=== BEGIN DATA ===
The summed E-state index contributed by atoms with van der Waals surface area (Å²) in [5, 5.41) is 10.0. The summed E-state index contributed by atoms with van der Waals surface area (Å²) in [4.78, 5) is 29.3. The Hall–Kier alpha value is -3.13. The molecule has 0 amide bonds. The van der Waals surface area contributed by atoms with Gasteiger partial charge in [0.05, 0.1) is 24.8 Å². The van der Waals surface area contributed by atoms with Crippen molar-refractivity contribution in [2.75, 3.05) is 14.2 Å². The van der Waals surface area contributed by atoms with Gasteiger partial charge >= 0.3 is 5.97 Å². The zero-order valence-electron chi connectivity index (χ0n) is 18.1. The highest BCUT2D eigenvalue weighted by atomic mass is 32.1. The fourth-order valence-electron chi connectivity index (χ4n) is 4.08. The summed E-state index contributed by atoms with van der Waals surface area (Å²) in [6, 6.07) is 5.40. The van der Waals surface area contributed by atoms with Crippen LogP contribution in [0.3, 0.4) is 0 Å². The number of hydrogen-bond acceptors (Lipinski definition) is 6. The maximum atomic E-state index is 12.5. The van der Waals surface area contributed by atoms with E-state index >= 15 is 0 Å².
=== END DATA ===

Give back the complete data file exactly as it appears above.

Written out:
The summed E-state index contributed by atoms with van der Waals surface area (Å²) in [5, 5.41) is 10.0. The summed E-state index contributed by atoms with van der Waals surface area (Å²) in [4.78, 5) is 29.3. The Hall–Kier alpha value is -3.13. The molecule has 0 amide bonds. The van der Waals surface area contributed by atoms with Gasteiger partial charge in [0.05, 0.1) is 24.8 Å². The van der Waals surface area contributed by atoms with Crippen molar-refractivity contribution in [2.75, 3.05) is 14.2 Å². The van der Waals surface area contributed by atoms with Gasteiger partial charge >= 0.3 is 5.97 Å². The zero-order valence-electron chi connectivity index (χ0n) is 18.1. The highest BCUT2D eigenvalue weighted by atomic mass is 32.1. The fourth-order valence-electron chi connectivity index (χ4n) is 4.08. The summed E-state index contributed by atoms with van der Waals surface area (Å²) in [6, 6.07) is 5.40. The van der Waals surface area contributed by atoms with Crippen LogP contribution in [0.3, 0.4) is 0 Å². The number of hydrogen-bond acceptors (Lipinski definition) is 6. The maximum atomic E-state index is 12.5. The van der Waals surface area contributed by atoms with E-state index >= 15 is 0 Å².